Beit Jann is a Druze village in the Upper Galilee with a population of about 11,500. According to a study by Israel’s Central Bureau of Statistics, the village is ranked low in terms of socioeconomics. The data also shows that the average wage of an employee in Beit Jann for 2011 was 4,726 shekels per month ($1,300). For the sake of comparison, the average wage in Israel at the time was almost double that, at 7,522 shekels ($2,000).
But as it turns out, there is one area where Beit Jann can’t be beat. According to data released Sept. 1 by the Ministry of Education, Beit Jann is ranked third in all of Israel for the percentage of students eligible for a matriculation certificate. Over 85% of the village’s students successfully completed their exams and are eligible for graduation. With this, they have surpassed wealthier towns in the center of the country like Herzliya, Raanana and Ramat HaSharon, and left towns like Rehovot, Rishon LeTziyon and Netanya far behind.
Beit Jann’s students have not only succeeded in doing better than their Jewish peers — more importantly, they have overcome the discriminatory policies of Israel’s Arab education system. For years, Israel’s Arab students were written off as abysmal failures in everything pertaining to education. For example, the dropout rate of Arab students is significantly higher than that of Jewish students. In all, some 20% of Arab students fail to complete 12 years of school, and more than 40% are ineligible for a matriculation certificate.
“The main cause of this inequity is the different attitude that the system (composed of the Ministry of Education and the local authorities, teachers, principals, parents and the students themselves) displays toward people from different classes, communities, religions and national groups in Israel. This divergent attitude results in vast differences in the quality of learning, and as a result of this, in educational achievements,” states a report by the Adva Research Center published in April 2013. The report focuses on the Ministry of Education’s policies concerning school budgets. The Adva Center itself has focused for years on the study of Israeli society, investigating equality and social justice in the country and denouncing bigotry and discrimination.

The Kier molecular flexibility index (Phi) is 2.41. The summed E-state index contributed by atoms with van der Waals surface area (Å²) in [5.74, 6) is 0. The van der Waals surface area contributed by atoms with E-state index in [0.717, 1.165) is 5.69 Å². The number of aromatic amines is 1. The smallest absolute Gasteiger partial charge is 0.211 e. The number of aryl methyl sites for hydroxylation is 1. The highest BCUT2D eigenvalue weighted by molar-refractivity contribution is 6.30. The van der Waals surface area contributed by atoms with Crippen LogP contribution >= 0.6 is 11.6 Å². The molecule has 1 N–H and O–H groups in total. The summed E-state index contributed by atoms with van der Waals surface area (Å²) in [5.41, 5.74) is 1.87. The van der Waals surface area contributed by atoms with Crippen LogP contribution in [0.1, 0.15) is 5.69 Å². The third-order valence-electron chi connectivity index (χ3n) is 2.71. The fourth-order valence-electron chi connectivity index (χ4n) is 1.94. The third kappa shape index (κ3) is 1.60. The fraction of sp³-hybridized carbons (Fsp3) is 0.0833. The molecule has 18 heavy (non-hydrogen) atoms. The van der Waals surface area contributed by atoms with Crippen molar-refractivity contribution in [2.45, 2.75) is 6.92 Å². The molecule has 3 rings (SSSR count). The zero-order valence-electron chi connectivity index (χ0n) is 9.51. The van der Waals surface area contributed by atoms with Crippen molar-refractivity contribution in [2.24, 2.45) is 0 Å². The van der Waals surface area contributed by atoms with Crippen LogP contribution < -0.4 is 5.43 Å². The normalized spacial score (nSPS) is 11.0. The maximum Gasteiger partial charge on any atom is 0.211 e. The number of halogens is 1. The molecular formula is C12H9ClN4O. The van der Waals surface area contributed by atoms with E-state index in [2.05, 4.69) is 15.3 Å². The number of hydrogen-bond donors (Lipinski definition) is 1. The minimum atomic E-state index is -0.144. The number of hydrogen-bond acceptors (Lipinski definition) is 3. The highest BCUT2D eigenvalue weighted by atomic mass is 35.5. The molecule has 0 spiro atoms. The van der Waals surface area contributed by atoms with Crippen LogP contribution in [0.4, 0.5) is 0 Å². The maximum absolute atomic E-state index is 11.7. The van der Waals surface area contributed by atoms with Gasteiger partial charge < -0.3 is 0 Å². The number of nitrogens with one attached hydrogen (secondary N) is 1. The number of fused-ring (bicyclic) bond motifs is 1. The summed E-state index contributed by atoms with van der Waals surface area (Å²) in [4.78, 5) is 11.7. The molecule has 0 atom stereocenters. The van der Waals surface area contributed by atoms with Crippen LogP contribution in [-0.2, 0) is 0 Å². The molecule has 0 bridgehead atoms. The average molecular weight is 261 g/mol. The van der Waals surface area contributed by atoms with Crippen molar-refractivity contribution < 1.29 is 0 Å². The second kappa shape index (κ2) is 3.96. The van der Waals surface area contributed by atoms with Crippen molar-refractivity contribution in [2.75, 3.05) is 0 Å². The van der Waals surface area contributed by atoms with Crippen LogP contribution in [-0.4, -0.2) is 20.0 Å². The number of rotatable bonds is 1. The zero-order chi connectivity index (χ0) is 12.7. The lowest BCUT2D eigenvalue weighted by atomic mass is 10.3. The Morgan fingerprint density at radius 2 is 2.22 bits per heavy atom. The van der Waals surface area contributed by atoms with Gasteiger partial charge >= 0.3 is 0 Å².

The report also states, “Schools differ in the number of standard hours at the principal’s disposal, the richness and diversity of their curricula, the size and age of their buildings, the quality of equipment, the scope of ancillary services provided by the local authorities, the extent of parental contributions to costs and the size of their budgets granted by the local authorities.”
The Ministry of Education’s budgetary policies and guidelines are in no way clear, and considerable data are lacking. The size of parental contributions, for example, is something that is not talked about at all, but it could be an indicator of the differences between wealthier and less affluent localities in Israel. The ministry allows for minimal and maximum payments from parents. In more affluent towns, the school administration and the parents’ committee determine the maximum sum to be collected. In towns like Beit Jann and most of the other Arab settlements in the country, which rank toward the bottom of the socioeconomic scale, only the minimum amount is charged, and the collection rates are considerably lower. This immediately results in a gap between schools in different regions.
A 2010 report from the Committee to Investigate Arab Education revealed how deeply entrenched the discriminatory policies affect the Arab education system. Some 97% of Arab settlements are positioned in the four lowest clusters of the socioeconomic index, while only 45 out of 82 Arab settlements are included in the government's “National Priority for the Periphery” program, for which 20 billion shekels has been budgeted until 2020.